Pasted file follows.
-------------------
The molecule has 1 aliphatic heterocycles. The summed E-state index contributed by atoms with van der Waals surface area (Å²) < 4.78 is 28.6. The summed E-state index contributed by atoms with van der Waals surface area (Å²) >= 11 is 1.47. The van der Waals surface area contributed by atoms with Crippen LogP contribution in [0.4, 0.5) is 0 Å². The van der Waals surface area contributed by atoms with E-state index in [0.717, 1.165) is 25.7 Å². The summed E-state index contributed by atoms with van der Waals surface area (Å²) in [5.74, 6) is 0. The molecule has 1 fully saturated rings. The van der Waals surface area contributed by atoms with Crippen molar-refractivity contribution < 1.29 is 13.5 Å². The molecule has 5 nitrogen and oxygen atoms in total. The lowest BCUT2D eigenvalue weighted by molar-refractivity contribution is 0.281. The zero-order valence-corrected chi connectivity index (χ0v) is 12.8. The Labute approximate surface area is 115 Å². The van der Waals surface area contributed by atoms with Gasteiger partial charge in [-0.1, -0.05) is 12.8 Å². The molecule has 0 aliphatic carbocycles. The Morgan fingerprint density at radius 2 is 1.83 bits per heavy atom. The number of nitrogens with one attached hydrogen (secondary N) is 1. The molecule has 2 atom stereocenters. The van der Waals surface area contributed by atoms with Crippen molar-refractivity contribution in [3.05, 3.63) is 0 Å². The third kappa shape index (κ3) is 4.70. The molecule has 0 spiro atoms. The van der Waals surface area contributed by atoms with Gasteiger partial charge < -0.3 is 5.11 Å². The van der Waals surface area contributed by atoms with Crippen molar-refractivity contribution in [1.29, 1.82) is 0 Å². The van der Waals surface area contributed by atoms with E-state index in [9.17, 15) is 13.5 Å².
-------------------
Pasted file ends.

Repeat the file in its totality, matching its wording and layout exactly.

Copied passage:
The molecule has 1 aliphatic heterocycles. The summed E-state index contributed by atoms with van der Waals surface area (Å²) < 4.78 is 28.6. The summed E-state index contributed by atoms with van der Waals surface area (Å²) >= 11 is 1.47. The van der Waals surface area contributed by atoms with Crippen LogP contribution in [0.4, 0.5) is 0 Å². The van der Waals surface area contributed by atoms with E-state index in [0.717, 1.165) is 25.7 Å². The summed E-state index contributed by atoms with van der Waals surface area (Å²) in [5.74, 6) is 0. The molecule has 1 fully saturated rings. The van der Waals surface area contributed by atoms with Crippen molar-refractivity contribution < 1.29 is 13.5 Å². The molecule has 5 nitrogen and oxygen atoms in total. The lowest BCUT2D eigenvalue weighted by molar-refractivity contribution is 0.281. The zero-order valence-corrected chi connectivity index (χ0v) is 12.8. The Labute approximate surface area is 115 Å². The van der Waals surface area contributed by atoms with Gasteiger partial charge in [-0.1, -0.05) is 12.8 Å². The molecule has 0 aliphatic carbocycles. The Morgan fingerprint density at radius 2 is 1.83 bits per heavy atom. The number of nitrogens with one attached hydrogen (secondary N) is 1. The molecule has 2 atom stereocenters. The van der Waals surface area contributed by atoms with Crippen molar-refractivity contribution in [3.05, 3.63) is 0 Å². The third kappa shape index (κ3) is 4.70. The molecule has 0 spiro atoms. The van der Waals surface area contributed by atoms with Gasteiger partial charge < -0.3 is 5.11 Å². The van der Waals surface area contributed by atoms with Crippen molar-refractivity contribution in [1.29, 1.82) is 0 Å². The van der Waals surface area contributed by atoms with E-state index in [9.17, 15) is 13.5 Å².